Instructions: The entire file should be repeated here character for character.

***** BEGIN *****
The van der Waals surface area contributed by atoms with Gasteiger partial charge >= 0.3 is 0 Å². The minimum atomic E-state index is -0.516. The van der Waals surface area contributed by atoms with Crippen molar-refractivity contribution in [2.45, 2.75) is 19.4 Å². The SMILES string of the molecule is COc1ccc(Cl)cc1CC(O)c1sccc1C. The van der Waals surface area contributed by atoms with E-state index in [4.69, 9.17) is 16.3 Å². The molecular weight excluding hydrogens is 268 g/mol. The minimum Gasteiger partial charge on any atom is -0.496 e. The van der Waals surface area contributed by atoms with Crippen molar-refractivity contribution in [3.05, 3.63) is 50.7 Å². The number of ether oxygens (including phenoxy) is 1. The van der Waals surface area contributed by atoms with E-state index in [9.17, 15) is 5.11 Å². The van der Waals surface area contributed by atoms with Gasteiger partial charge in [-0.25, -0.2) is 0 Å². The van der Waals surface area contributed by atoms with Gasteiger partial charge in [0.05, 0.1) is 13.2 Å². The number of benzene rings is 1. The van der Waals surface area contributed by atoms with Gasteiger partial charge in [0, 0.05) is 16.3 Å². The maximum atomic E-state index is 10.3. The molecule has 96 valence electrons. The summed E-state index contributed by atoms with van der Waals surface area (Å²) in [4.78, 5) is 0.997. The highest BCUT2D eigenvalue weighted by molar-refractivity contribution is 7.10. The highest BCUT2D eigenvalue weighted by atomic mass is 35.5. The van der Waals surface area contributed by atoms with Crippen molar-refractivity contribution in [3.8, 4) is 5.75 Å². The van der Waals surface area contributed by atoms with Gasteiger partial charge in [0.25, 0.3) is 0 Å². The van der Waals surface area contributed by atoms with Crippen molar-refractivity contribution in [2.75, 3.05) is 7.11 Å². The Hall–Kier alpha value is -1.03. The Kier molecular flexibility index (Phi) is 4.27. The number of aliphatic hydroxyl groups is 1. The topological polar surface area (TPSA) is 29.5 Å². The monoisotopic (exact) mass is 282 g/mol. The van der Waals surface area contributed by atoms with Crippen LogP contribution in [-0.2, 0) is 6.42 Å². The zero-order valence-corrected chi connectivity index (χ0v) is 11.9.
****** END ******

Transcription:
The van der Waals surface area contributed by atoms with Gasteiger partial charge >= 0.3 is 0 Å². The minimum atomic E-state index is -0.516. The van der Waals surface area contributed by atoms with Crippen molar-refractivity contribution in [2.45, 2.75) is 19.4 Å². The SMILES string of the molecule is COc1ccc(Cl)cc1CC(O)c1sccc1C. The van der Waals surface area contributed by atoms with E-state index in [4.69, 9.17) is 16.3 Å². The molecular weight excluding hydrogens is 268 g/mol. The minimum Gasteiger partial charge on any atom is -0.496 e. The van der Waals surface area contributed by atoms with Crippen molar-refractivity contribution in [3.05, 3.63) is 50.7 Å². The number of ether oxygens (including phenoxy) is 1. The van der Waals surface area contributed by atoms with E-state index in [9.17, 15) is 5.11 Å². The van der Waals surface area contributed by atoms with Gasteiger partial charge in [-0.25, -0.2) is 0 Å². The van der Waals surface area contributed by atoms with Gasteiger partial charge in [0.05, 0.1) is 13.2 Å². The number of benzene rings is 1. The van der Waals surface area contributed by atoms with Gasteiger partial charge in [0, 0.05) is 16.3 Å². The maximum atomic E-state index is 10.3. The molecule has 96 valence electrons. The summed E-state index contributed by atoms with van der Waals surface area (Å²) in [4.78, 5) is 0.997. The highest BCUT2D eigenvalue weighted by molar-refractivity contribution is 7.10. The highest BCUT2D eigenvalue weighted by atomic mass is 35.5. The van der Waals surface area contributed by atoms with Crippen molar-refractivity contribution in [3.8, 4) is 5.75 Å². The van der Waals surface area contributed by atoms with Gasteiger partial charge in [0.25, 0.3) is 0 Å². The van der Waals surface area contributed by atoms with Crippen molar-refractivity contribution in [2.75, 3.05) is 7.11 Å². The Hall–Kier alpha value is -1.03. The Kier molecular flexibility index (Phi) is 4.27. The number of aliphatic hydroxyl groups is 1. The topological polar surface area (TPSA) is 29.5 Å². The monoisotopic (exact) mass is 282 g/mol. The van der Waals surface area contributed by atoms with Crippen LogP contribution in [-0.2, 0) is 6.42 Å². The zero-order valence-corrected chi connectivity index (χ0v) is 11.9.